ICE: David Lang: the whisper opera

Featuring a world-premiere chamber opera by David Lang, commissioned by ICE with Tony Arnold as solo soprano, this one-of-a-kind work is performed with the musicians, singer, and audience enclosed in an intimate, onstage set. Composed for flute, clarinet, percussion, cello, and solo soprano, the music and the environment work together to convey themes of secrets, and the tension between what we hide and what we choose to reveal. "the whisper opera" (2013) is inspired in part by Lang’s visits to rural Italy, where he was surprised to experience the powerful intimacy of small opera houses. Jim Findlay directs the work and creates the particular stage design needed for the intimate setting of "the whisper opera." Findlay is an influential and provocative force as a designer and director in New York’s experimental theater world, including collaborations with The Wooster Group.

What if you made something that was so quiet that you need to be next to the singer to hear what it’s about? That the sounds of the instruments are so tiny and fragile and so evaporative that if you’re not there watching it happen, you won’t know that it happened.

The piece was actually commissioned by a group called ICE, the International Contemporary Ensemble, which has a home here at the MCA and I’ve worked with them many times in the past. Fantastic, fantastic ensemble.

The thought behind the whisper opera comes out of a very long-running series of thoughts I’ve been having about why we have live performance at all. I began in the live performance world and if live performance is going to be meaningful, we need maybe to invent new reasons to keep it.

What if you made a performance, which was so intimate and so fragile and so personal that a recording couldn’t capture it?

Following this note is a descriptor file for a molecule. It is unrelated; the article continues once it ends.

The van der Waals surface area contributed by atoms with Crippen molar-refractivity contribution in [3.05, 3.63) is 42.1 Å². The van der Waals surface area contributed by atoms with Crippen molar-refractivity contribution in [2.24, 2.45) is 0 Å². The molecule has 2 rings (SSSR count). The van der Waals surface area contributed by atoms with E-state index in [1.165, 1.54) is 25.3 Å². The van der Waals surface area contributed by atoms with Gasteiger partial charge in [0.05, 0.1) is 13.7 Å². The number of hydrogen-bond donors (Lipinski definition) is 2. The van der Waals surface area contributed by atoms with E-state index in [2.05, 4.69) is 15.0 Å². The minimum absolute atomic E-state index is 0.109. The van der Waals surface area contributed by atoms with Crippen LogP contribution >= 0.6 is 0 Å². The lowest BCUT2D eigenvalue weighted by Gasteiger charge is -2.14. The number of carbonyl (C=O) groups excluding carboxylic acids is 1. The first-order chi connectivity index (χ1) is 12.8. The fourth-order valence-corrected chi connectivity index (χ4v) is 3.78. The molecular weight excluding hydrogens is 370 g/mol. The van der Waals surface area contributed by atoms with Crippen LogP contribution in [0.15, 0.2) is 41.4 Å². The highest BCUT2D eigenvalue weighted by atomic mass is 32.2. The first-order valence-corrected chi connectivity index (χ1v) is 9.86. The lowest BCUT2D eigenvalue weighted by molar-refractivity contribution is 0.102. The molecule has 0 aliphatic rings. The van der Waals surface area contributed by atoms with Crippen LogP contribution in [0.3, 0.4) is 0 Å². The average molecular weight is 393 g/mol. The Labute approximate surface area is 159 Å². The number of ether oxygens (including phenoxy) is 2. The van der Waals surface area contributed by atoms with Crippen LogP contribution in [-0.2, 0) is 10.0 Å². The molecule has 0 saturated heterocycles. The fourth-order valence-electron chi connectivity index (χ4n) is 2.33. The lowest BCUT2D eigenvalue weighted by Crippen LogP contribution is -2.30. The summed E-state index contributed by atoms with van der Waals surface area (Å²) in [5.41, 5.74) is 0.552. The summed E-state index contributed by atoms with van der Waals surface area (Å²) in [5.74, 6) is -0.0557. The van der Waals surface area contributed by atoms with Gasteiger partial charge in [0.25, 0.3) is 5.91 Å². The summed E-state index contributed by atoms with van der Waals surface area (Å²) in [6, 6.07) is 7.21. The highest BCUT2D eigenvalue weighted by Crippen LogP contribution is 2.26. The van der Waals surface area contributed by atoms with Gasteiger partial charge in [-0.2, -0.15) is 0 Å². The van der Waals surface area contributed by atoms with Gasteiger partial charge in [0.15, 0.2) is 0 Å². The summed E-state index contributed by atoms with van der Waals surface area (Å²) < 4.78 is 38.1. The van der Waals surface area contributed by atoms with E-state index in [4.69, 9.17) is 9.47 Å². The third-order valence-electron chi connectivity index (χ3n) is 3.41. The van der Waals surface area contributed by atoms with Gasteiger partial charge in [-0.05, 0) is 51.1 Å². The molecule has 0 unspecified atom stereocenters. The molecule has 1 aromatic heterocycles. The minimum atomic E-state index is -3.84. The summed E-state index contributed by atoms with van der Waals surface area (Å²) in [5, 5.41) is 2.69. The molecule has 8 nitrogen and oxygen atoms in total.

I think one of the things that you can have in a live performance that you can’t have on a recording is you can see the people struggle, you can see music that’s too hard to be played.

No one is going to record a piece of music that has mistakes in it or isn’t completely perfect, but in live performance you actually see the people fight. So in a lot of the music that I’ve made, I’ve tried to make pieces, which accentuate that fight, that struggle, so that you see that human element of someone trying to overcome something.

Because the whisper opera is so quiet, not many people can see it at the same time. And the way the people see it actually is hugely important to the piece.

The director and the designer of this piece is Jim Findlay. Jim Findlay is a long-time collaborator of the Wooster Group. He’s somebody who is a playwright, an actor, a builder, a designer, a lighting person, a video person. He’s someone who has in his life been called upon to have many, many, many different kinds of experiences in the theater world and I’ve given him the charge in this piece to take these weird, intimate ideas and to make them as delicate and fragile and as intimate as possible and I am incredibly excited about what he’s come up with.